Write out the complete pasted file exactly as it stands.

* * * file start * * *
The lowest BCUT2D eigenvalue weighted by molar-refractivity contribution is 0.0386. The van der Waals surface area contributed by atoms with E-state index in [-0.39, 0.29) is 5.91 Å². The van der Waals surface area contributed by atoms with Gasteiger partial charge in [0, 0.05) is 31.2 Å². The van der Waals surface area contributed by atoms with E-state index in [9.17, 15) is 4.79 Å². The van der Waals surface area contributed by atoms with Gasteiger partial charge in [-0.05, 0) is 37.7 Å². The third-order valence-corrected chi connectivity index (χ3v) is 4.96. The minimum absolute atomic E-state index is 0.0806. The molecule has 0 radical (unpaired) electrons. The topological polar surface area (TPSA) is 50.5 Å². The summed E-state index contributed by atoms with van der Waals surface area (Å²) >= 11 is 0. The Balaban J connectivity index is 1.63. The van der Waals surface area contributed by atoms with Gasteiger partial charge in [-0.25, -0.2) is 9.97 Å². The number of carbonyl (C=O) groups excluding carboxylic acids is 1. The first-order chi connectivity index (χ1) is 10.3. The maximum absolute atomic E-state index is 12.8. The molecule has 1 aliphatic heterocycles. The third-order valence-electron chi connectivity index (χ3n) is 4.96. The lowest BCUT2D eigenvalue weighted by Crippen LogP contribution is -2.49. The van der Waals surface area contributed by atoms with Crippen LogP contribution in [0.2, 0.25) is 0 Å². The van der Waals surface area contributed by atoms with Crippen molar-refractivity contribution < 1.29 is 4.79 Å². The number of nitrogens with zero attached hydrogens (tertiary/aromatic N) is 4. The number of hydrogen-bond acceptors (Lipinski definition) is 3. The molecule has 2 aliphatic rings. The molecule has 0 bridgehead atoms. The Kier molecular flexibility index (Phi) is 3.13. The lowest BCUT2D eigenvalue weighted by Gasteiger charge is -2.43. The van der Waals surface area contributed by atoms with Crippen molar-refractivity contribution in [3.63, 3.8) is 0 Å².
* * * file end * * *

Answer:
The lowest BCUT2D eigenvalue weighted by molar-refractivity contribution is 0.0386. The van der Waals surface area contributed by atoms with E-state index in [-0.39, 0.29) is 5.91 Å². The van der Waals surface area contributed by atoms with Gasteiger partial charge in [0, 0.05) is 31.2 Å². The van der Waals surface area contributed by atoms with E-state index in [9.17, 15) is 4.79 Å². The van der Waals surface area contributed by atoms with Gasteiger partial charge in [-0.05, 0) is 37.7 Å². The third-order valence-corrected chi connectivity index (χ3v) is 4.96. The minimum absolute atomic E-state index is 0.0806. The molecule has 0 radical (unpaired) electrons. The topological polar surface area (TPSA) is 50.5 Å². The summed E-state index contributed by atoms with van der Waals surface area (Å²) >= 11 is 0. The Balaban J connectivity index is 1.63. The van der Waals surface area contributed by atoms with Gasteiger partial charge in [-0.25, -0.2) is 9.97 Å². The number of carbonyl (C=O) groups excluding carboxylic acids is 1. The first-order chi connectivity index (χ1) is 10.3. The maximum absolute atomic E-state index is 12.8. The molecule has 1 aliphatic heterocycles. The third-order valence-electron chi connectivity index (χ3n) is 4.96. The lowest BCUT2D eigenvalue weighted by Crippen LogP contribution is -2.49. The van der Waals surface area contributed by atoms with Crippen LogP contribution in [0.2, 0.25) is 0 Å². The van der Waals surface area contributed by atoms with Crippen molar-refractivity contribution < 1.29 is 4.79 Å². The number of nitrogens with zero attached hydrogens (tertiary/aromatic N) is 4. The number of hydrogen-bond acceptors (Lipinski definition) is 3. The molecule has 2 aliphatic rings. The molecule has 0 bridgehead atoms. The Kier molecular flexibility index (Phi) is 3.13. The lowest BCUT2D eigenvalue weighted by Gasteiger charge is -2.43. The van der Waals surface area contributed by atoms with Crippen molar-refractivity contribution in [3.63, 3.8) is 0 Å².